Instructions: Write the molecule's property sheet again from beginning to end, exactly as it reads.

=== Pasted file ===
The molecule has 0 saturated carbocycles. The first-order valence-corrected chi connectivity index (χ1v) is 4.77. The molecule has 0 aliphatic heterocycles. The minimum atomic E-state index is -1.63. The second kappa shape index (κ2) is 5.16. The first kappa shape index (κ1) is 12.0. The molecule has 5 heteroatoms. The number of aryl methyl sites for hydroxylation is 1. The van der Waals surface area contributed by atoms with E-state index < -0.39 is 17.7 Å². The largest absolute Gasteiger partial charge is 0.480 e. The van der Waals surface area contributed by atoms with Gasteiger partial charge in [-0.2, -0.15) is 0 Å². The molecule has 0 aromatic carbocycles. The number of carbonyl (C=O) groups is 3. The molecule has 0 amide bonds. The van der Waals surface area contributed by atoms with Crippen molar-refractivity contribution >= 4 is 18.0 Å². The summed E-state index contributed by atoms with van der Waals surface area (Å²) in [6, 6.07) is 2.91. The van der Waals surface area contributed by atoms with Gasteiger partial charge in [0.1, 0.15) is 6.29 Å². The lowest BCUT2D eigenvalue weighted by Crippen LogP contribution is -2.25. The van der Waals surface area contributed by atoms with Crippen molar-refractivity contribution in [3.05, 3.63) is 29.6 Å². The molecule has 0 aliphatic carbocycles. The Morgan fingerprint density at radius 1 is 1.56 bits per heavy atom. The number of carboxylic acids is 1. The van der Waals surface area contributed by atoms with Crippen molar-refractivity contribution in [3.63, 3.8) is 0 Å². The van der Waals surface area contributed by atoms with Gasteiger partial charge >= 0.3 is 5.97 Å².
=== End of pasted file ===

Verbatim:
The molecule has 0 saturated carbocycles. The first-order valence-corrected chi connectivity index (χ1v) is 4.77. The molecule has 0 aliphatic heterocycles. The minimum atomic E-state index is -1.63. The second kappa shape index (κ2) is 5.16. The first kappa shape index (κ1) is 12.0. The molecule has 5 heteroatoms. The number of aryl methyl sites for hydroxylation is 1. The van der Waals surface area contributed by atoms with E-state index < -0.39 is 17.7 Å². The largest absolute Gasteiger partial charge is 0.480 e. The van der Waals surface area contributed by atoms with Gasteiger partial charge in [-0.2, -0.15) is 0 Å². The molecule has 0 aromatic carbocycles. The number of carbonyl (C=O) groups is 3. The molecule has 0 amide bonds. The van der Waals surface area contributed by atoms with Crippen molar-refractivity contribution >= 4 is 18.0 Å². The summed E-state index contributed by atoms with van der Waals surface area (Å²) in [6, 6.07) is 2.91. The van der Waals surface area contributed by atoms with Gasteiger partial charge in [0.1, 0.15) is 6.29 Å². The lowest BCUT2D eigenvalue weighted by Crippen LogP contribution is -2.25. The van der Waals surface area contributed by atoms with Crippen molar-refractivity contribution in [3.05, 3.63) is 29.6 Å². The molecule has 0 aliphatic carbocycles. The Morgan fingerprint density at radius 1 is 1.56 bits per heavy atom. The number of carboxylic acids is 1. The van der Waals surface area contributed by atoms with Crippen molar-refractivity contribution in [3.63, 3.8) is 0 Å². The van der Waals surface area contributed by atoms with Gasteiger partial charge >= 0.3 is 5.97 Å².